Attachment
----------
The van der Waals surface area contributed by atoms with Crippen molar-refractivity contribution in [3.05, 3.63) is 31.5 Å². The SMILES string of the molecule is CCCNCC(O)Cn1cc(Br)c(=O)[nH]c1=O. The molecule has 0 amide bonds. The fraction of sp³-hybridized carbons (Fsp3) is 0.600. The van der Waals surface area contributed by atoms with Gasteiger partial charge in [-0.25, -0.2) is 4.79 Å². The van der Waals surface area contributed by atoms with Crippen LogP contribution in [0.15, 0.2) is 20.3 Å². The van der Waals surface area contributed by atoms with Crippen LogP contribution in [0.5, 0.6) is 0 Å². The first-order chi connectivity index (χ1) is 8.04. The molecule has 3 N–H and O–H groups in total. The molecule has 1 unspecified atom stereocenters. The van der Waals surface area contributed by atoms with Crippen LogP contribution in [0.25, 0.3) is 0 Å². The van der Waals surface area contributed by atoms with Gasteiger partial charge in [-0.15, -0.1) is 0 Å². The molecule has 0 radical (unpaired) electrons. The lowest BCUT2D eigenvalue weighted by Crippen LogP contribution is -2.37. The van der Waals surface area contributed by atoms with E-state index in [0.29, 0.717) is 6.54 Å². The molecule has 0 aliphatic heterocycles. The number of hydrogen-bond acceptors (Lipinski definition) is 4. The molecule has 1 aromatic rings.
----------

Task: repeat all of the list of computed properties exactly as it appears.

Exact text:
The van der Waals surface area contributed by atoms with Crippen molar-refractivity contribution in [3.05, 3.63) is 31.5 Å². The SMILES string of the molecule is CCCNCC(O)Cn1cc(Br)c(=O)[nH]c1=O. The molecule has 0 amide bonds. The fraction of sp³-hybridized carbons (Fsp3) is 0.600. The van der Waals surface area contributed by atoms with Gasteiger partial charge in [-0.25, -0.2) is 4.79 Å². The van der Waals surface area contributed by atoms with Crippen LogP contribution in [0.15, 0.2) is 20.3 Å². The van der Waals surface area contributed by atoms with Crippen LogP contribution in [0.5, 0.6) is 0 Å². The first-order chi connectivity index (χ1) is 8.04. The molecule has 3 N–H and O–H groups in total. The molecule has 1 unspecified atom stereocenters. The van der Waals surface area contributed by atoms with Crippen LogP contribution in [0.25, 0.3) is 0 Å². The van der Waals surface area contributed by atoms with Gasteiger partial charge in [-0.15, -0.1) is 0 Å². The molecule has 0 radical (unpaired) electrons. The lowest BCUT2D eigenvalue weighted by Crippen LogP contribution is -2.37. The van der Waals surface area contributed by atoms with E-state index in [0.29, 0.717) is 6.54 Å². The molecule has 0 aliphatic heterocycles. The number of hydrogen-bond acceptors (Lipinski definition) is 4. The molecule has 1 aromatic rings.